The third option, which is reserved for any facility larger than 10,000 square feet, involves conditional use criteria and is viewed as a commercial use in conjunction with farm use. The proposed facility, which would make use of an old hay shed, is about 17,000 square feet.

“The proposal is to utilize the existing structure and place the initial processing equipment under that structure,” McDonald said.

The county planning department received an application for the extraction facility Oct. 31. As mandated by state statute, the Planning Department gave 20 days’ notice of an upcoming public hearing on the project to all neighbors within 750 feet of the proposed facility and issued a public notice about the hearing in the newspaper.

“Before the hearing, the planning commission did a site visit. We noticed those same neighbors, and they invited their neighbors,” Beier said. “So we had more than 20 people at the site visit in addition to the planning commission. On these big projects, we try to do that so that people all hear and see the same things. I think that was really helpful for both the planning commission and the neighbors.”What the planning commission learned during its Dec. 11 public hearing is that the neighbors are not pleased with the proposal, raising concerns about everything from property contamination and safety to traffic impact and hours of operation.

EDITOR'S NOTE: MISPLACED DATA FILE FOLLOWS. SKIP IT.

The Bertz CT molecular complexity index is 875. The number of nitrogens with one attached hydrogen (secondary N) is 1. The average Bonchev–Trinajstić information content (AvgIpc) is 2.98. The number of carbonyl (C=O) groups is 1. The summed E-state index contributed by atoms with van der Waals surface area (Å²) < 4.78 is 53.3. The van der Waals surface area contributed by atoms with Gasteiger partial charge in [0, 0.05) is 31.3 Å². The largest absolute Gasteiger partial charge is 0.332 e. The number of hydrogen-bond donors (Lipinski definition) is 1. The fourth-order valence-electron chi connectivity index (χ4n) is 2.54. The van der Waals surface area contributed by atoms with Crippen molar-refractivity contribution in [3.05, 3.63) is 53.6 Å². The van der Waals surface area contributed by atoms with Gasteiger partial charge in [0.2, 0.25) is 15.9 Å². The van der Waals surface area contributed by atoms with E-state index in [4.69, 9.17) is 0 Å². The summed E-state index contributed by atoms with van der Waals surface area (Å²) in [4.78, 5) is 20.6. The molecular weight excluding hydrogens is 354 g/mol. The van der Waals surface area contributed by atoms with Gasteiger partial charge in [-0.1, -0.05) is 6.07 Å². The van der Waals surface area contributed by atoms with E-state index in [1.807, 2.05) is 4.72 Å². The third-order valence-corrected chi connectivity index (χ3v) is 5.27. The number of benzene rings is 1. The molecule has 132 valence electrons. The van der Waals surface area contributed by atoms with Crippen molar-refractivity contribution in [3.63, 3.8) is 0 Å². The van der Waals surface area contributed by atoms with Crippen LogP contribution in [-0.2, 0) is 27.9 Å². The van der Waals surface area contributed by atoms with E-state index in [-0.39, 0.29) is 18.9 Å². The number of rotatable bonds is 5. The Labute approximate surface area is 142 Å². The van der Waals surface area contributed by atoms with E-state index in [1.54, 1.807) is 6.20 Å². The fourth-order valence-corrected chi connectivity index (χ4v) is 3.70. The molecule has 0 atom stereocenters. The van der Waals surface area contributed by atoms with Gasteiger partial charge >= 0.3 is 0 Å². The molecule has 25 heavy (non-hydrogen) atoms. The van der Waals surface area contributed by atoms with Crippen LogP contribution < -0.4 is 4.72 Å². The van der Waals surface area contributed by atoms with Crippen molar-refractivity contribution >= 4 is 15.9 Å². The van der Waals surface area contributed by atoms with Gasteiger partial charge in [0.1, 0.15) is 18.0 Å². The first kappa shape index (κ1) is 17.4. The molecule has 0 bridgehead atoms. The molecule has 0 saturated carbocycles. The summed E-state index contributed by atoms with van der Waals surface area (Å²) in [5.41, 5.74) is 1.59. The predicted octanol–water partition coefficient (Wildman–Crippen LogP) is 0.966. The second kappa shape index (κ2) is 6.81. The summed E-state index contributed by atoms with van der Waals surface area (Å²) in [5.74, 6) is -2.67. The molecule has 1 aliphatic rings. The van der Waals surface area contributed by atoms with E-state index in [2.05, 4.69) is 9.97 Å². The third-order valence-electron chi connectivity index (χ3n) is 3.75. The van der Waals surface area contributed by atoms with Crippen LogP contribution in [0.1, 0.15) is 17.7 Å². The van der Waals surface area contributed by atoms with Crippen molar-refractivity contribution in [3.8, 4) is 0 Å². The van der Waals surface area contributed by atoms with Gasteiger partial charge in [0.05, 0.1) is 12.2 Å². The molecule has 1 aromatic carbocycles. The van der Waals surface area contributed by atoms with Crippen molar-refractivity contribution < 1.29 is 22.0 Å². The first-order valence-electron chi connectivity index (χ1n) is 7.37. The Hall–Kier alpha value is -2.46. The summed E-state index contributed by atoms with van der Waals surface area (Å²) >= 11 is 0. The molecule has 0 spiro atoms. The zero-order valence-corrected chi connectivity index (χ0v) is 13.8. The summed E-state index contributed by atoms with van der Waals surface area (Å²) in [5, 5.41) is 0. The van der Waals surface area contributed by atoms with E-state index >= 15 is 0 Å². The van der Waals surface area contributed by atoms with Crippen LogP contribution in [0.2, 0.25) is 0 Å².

“They were overwhelmingly in opposition to the proposal,” Beier said.

After fielding considerable testimony, the planning commission chose at the conclusion of the meeting to leave the record open and accept additional written testimony from the public and offer the applicant an opportunity for written rebuttal.